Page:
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Lack of Clarity in Reporting on HIV and Circumcision of Gay Males

Timothy Kincaid

August 26th, 2009

Several studies have shown that in African and Asian nations heavily impacted by HIV, circumcision can reduce infection rates in males by 50 – 60%. Now a CDC doctor has announced that while circumcision is effective in reducing female to male transmission during vaginal sex, it does not assist in resisting infection between gay males during anal sex. (U.S. News & World Report)

Circumcision “is not considered beneficial” for gay men concerned about lowering their risk of becoming infected with HIV, Dr. Peter Kilmarx of the CDC told the Associated Press. He released the study findings at a conference on Tuesday.

The finding are at odds with some studies conducted in Africa, which have suggested that circumcised males may be less prone to HIV infection during heterosexual sex. But circumcision may not offer the same protection when it comes to anal sex, Kilmarx said.

In the study, the CDC team tracked the HIV infection rate of nearly 4,900 men who had anal sex with an HIV-infected partner. The researchers found an HIV infection rate of 3.5 percent — whether the men were circumcised or not.

While this may appear informative to a heterosexual, this reporting leaves more questions than it answers.

  • Were these 4,900 tops who engage in insertive sex only? Because if not, how could the circumcision of a bottom (passive partner) possibly impact HIV transmission?
  • Does the 3.5% infection rate reflect a bottom to top transmission? Was this 3.5% in a year, a decade, when?
  • Were these “partners” in relationships or just sex-partners?
  • Or did they just say, “Here are some cut men and here are some uncut men. Let’s see to what extent they seroconvert”?

This story is but another illustration of why it is important that gay men and women are included in reporting stories that effect our lives. It would be interesting to know the extent to which bottom to top HIV transmissions occur and whether circumcision of the top could impact this transmission. But reporting like this tells us nothing of much use at all.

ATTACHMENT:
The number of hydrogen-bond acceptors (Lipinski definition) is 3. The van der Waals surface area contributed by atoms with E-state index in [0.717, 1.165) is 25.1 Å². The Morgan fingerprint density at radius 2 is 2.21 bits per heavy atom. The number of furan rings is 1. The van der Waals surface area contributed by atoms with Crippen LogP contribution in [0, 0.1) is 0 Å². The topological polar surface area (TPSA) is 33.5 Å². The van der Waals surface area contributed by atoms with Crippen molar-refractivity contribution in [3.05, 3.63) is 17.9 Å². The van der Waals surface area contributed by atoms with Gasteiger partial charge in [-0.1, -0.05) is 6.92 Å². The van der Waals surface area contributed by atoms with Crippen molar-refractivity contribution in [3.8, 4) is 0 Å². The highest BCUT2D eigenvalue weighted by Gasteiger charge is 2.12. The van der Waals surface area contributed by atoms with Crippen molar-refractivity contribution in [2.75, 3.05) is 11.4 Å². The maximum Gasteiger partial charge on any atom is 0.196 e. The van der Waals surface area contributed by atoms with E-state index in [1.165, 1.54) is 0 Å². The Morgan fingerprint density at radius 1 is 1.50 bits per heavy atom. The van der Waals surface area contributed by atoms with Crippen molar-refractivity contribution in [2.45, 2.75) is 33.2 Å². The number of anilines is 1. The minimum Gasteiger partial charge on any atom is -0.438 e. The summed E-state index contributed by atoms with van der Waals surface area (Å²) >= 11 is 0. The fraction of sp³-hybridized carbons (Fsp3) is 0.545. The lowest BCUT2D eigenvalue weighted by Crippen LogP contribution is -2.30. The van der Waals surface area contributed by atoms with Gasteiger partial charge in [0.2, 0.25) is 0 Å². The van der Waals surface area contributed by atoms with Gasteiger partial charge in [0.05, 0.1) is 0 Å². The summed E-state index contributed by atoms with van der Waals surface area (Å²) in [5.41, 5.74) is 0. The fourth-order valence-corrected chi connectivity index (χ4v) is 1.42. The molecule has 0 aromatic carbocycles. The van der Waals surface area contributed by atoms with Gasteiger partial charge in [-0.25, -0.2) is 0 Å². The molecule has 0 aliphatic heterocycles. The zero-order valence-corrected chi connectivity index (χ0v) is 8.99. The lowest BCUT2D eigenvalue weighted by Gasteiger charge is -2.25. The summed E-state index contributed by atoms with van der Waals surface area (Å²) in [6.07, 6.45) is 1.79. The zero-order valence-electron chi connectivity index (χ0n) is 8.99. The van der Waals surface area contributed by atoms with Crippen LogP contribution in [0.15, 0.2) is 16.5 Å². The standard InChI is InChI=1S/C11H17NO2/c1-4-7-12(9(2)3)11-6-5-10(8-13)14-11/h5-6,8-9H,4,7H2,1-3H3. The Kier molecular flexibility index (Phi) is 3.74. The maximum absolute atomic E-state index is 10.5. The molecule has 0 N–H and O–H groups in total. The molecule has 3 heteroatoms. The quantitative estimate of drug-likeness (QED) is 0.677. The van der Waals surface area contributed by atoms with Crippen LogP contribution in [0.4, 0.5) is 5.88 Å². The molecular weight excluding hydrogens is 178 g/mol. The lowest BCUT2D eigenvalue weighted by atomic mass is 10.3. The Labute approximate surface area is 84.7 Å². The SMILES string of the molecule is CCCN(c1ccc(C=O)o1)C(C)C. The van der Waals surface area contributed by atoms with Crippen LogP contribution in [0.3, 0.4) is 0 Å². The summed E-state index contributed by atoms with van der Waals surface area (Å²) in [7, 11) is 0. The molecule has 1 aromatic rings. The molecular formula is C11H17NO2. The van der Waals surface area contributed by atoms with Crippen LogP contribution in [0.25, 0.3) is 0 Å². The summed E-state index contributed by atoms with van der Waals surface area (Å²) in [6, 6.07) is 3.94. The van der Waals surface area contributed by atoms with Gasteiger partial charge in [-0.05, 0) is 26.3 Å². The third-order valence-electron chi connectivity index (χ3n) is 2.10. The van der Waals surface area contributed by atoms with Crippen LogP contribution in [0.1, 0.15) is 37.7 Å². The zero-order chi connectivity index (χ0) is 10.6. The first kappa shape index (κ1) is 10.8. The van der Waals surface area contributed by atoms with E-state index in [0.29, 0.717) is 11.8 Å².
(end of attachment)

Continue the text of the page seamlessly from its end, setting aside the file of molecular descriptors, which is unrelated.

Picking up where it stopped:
Comments

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AJD
August 26th, 2009 | LINK

What I want to know is, what ever happened to the concept of using condoms? After celibacy, that’s the most sure-fire way to prevent HIV whether you’re gay or straight…

I’m concerned that the following scenario will become increasingly common:
“Wait a minute, do you have a condom?”
“No need for condoms, babe, I’m circumcised!”

Coxygru
August 26th, 2009 | LINK

AJD is right. Only condoms offer complete protection. Circumcising adult men on a large scale is 1.) costly, 2.) a significant medical expense, and 3.) perhaps dangerous in areas where clinics lack many basics.

What about the broader issue of fluidity in human sexuality and sexual practices? My brother is 100% hetero but tells me he enjoys lots of anal sex with his many female partners. He’s circumcised but his practices put him at risk.

In terms of HIV transmission, how different is a female rectum from a male rectum? Are there any studies on that?

Timothy Kincaid
August 26th, 2009 | LINK

What about the broader issue of fluidity in human sexuality and sexual practices? My brother is 100% hetero but tells me he enjoys lots of anal sex with his many female partners. He’s circumcised but his practices put him at risk.

In terms of HIV transmission, how different is a female rectum from a male rectum? Are there any studies on that?

Per the CDC: